Barry ignores his enemy and heads home, where we are treated to an aged Nora and Henry, happily married and alive. Did anyone catch the slower, dreamier quality of the music during that scene? Blake Neely has always composed stellar music for the Flash and he starts out this season in great form.

Barry is loving life with his parents, hugs his mom too much but she loves it, (sniffle) and is a bit surprised when it becomes apparent that his mom and dad want him to move out/have a girlfriend/be an adult. He happily informs them he asked out the girl he’s been stalking watching and she said yes. Nora and Henry are delighted. Honestly, the domestic bliss in the scene is just beautifully done and I can’t decide if I adore it or if I am bitter about the reality that the writers killed Henry for man pain. *Sigh* Sidenote: The look on Henry’s face when Nora first brings up a basement apartment for rent is a thing of beauty.

At the police dept. Joe is once again MIA and it’s looking like his job is on the line. Barry heads to the West home and finds him hung over, snoring and cuddling with takeout food. His breath alone could probably stun a yak, so Barry whooshes his ex-foster dad upstairs, cleans him up and delivers him at work, then offers him a breath mint. (I admit I giggled at the accelerated water and tooth brushing sounds upstairs.)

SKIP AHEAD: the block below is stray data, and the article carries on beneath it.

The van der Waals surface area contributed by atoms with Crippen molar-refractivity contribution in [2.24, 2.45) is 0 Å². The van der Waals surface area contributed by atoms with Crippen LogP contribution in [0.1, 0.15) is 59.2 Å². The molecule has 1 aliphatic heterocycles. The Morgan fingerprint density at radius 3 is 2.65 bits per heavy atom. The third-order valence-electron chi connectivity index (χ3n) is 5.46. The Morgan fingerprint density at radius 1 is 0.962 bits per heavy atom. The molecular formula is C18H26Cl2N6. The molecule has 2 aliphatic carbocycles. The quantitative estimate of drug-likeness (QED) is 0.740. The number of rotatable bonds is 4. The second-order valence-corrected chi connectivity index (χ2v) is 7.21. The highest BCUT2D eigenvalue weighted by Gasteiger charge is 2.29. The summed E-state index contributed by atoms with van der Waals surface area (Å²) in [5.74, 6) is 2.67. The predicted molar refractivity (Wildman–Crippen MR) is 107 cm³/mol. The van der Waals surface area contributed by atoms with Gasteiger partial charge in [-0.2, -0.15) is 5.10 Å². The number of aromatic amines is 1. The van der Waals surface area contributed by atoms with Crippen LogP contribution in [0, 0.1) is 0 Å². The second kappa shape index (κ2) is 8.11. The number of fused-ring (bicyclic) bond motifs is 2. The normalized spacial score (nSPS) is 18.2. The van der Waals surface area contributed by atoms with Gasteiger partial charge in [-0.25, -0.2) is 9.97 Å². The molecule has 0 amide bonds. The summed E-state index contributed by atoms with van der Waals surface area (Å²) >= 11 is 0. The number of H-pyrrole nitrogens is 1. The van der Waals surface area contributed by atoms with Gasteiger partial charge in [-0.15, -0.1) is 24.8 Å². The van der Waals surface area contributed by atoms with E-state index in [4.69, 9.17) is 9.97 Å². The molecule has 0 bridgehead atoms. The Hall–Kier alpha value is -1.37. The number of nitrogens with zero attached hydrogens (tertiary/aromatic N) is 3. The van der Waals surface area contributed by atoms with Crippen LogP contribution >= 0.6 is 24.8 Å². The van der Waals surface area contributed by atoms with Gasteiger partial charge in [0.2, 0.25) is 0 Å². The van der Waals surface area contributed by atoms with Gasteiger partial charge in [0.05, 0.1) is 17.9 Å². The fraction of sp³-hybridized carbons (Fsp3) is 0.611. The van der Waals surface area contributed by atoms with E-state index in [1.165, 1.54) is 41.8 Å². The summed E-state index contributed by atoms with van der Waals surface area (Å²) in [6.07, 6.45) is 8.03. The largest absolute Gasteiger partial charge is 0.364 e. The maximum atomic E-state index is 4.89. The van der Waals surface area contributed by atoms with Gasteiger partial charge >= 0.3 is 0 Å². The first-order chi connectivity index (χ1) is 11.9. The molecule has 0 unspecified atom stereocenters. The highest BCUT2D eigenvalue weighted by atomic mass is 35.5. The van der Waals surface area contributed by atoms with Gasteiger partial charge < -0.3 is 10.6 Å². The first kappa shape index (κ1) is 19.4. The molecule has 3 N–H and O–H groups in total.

Joe can’t figure out exactly what just happened and he’s crusty and cranky in this timeline. I feel that way every day, Joe. His interrogation of Barry and why on earth this non-partner kid should care about him at all comes to an abrupt end when Iris shows up for lunch with Barry. (What is that adorable awkward wave, Barry? Could you have any less chill? Oh wait, look who I’m talking to.)

Joe does not approve, but neither Barry nor Iris seem to care. They are practically beaming at each other. Iris and Joe exchange tense and stilted words, wow these two don’t get along in this timeline. I demand backstory. Now.

Iris and Barry in conversation as they walk is such a simple and lovely scene. Grant and Candice have beautiful chemistry, and letting them shine in a simple scene like this was a wise move. Barry tells her it feels like he already knows her and then worries it was a wierd thing to say, but Iris confirms that she feels like she knows him too. Their conversation flows so well and really shows how easy it is for them to slip into a comfortable place with each other. Alas, it’s cut short by a disturbing episode as Barry experiences past memories of he and Iris together, then they disappear.  Iris is worried, Barry is out of sorts, and the police alert them that the Flash and the Rival are going at it again. Both quickly make their excuses and leave. If that’s not a giant sign that Iris is working with this Flash, I don’t know what would be.